If you thought the biggest fire this July would be Independence Day fireworks, think again.
Over the holiday weekend, a leaky gas pipeline caused an ocean fire in the Gulf of Mexico. You read that right: in a massive, open, body of water, a fire raged on for hours, as a product of the fossil fuel industry. Keep reading for everything you need to know about the pipeline leak, the fire, and how everything turned out, as well as photos and videos of the shocking event.
A burst pipeline caused an ocean fire in the Gulf of Mexico.
At around 5:15 a.m. on Friday, July 2, a 12-inch gas pipeline that runs beneath the Campeche Sound in the Gulf of Mexico leaked gas into the ocean, according to Pemex, the Mexican oil monopoly that manages the pipeline. The gas leak sparked a fire, which quickly turned into a shocking sight: a ring of fire in the middle of the ocean.
Images and videos of the floating fire quickly surfaced, causing worldwide alarm. In many of the photos, you can see the fire surrounded by boats attempting to extinguish the flames, using a combination of water and nitrogen, as per PetaPixel.
Pemex stated that “the incident was dealt with immediately” with no injuries reported, and about 5.5 hours later, at around 10:45 a.m., the company resumed pumping gas through the pipeline. While it’s good that Pemex was able to repair the situation fairly quickly, it’s very alarming that the pipeline was up and running so quickly, as another fire could easily happen again.
Environmentalists pointed out the need to rethink fossil fuels.
Various environmental organizations took this moment to point out the dangers of the fossil fuel industry, and call for a shift to renewable energy.
“The risk that oil facilities and their low maintenance imply for the environment is evident,” said Greenpeace Mexico in a statement. “As part of the fossil fuel extractivist model, these are the risks we face on a daily basis and which call for a change in the energy model,” added Greenpeace Mexico Executive Director, Gustavo Ampugnani.
Extinction Rebellion responded to the ocean fire on Twitter: “If you want to stop deathmongers creating hell we all need to act.” And on Instagram, XR added that we should remember this incident "the next time governments try to gaslight us into thinking fossil fuel extraction is safe." The group believes that non-violent direct action is the key to convincing governments and fossil fuel companies to change their ways.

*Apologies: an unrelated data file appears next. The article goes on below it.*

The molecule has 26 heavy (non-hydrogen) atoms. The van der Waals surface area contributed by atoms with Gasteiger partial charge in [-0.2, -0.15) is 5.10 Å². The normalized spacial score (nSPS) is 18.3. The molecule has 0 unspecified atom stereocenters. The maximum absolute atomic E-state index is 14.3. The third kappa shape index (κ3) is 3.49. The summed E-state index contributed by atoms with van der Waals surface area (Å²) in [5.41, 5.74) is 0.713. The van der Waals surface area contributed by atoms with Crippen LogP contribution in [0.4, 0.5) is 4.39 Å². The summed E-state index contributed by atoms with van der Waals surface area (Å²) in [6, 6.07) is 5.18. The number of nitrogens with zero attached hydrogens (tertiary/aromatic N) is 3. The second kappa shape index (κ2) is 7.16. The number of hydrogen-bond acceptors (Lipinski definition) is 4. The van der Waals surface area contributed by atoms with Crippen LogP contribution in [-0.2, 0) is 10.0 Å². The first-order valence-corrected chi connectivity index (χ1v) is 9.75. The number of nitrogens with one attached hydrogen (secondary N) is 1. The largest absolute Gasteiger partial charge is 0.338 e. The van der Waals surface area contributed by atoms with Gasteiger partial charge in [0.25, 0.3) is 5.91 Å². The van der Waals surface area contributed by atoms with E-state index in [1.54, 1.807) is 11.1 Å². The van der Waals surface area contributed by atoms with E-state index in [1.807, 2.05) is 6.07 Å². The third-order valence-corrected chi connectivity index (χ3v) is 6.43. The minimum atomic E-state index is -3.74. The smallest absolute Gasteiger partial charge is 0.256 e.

Pipelines are bad for the environment and for people.
In addition to polluting the planet with emissions — and the apparent threat of ocean fires — pipelines are bad for the environment, wildlife, and people in numerous ways. Pipeline leaks and ruptures are common, due to insufficient regulation, according to the NRDC. When oil leaks or spills from a pipeline, it can pollute the water and the environment, killing wildlife and causing public health issues to people who live in surrounding areas.
Gas pipeline explosions often happen without warning and are extremely dangerous — many have killed people who were above underground pipeline explosions, as per ProPublica. Pipelines run beneath millions of miles of American soil, many of which are near Black, Brown, low-income, and Indigenous communities, serving as an example of environmental injustice and racism.
Could this be the wake-up call to end the climate crisis?
Many people shared images, videos, and stories about the ocean fire over the weekend, imploring their friends and social media followers to pay attention to the climate crisis. While it would be nice to think that this ocean fire may finally be the wake-up call to get the masses to finally care about saving the planet, we’ve seen this film before — and we didn’t like the ending.
Something similar happened with the 2019 Amazon rainforest fires. Footage of the horrifying fires and deforestation plaguing the Amazon — caused by developers who commonly set the rainforest on fire to make room to raise cattle for meat and dairy, harvest palm oil, and more — temporarily had people around the globe gripped by the devastating power of the corporate greed that fuels the climate crisis. For a moment, it felt like billions of people had finally become dedicated environmentalists.
But no matter how many people have a moment of compassion for the victims of the climate crisis, 1. Many of them will soon forget without making any changes, and 2. Individual changes, while very important, are not enough to entirely stop the fossil fuel industry. To end the climate crisis and keep the public safe, we need major governments to order corporations to regulate polluting activities, and that starts with keeping the oil and gas in the ground.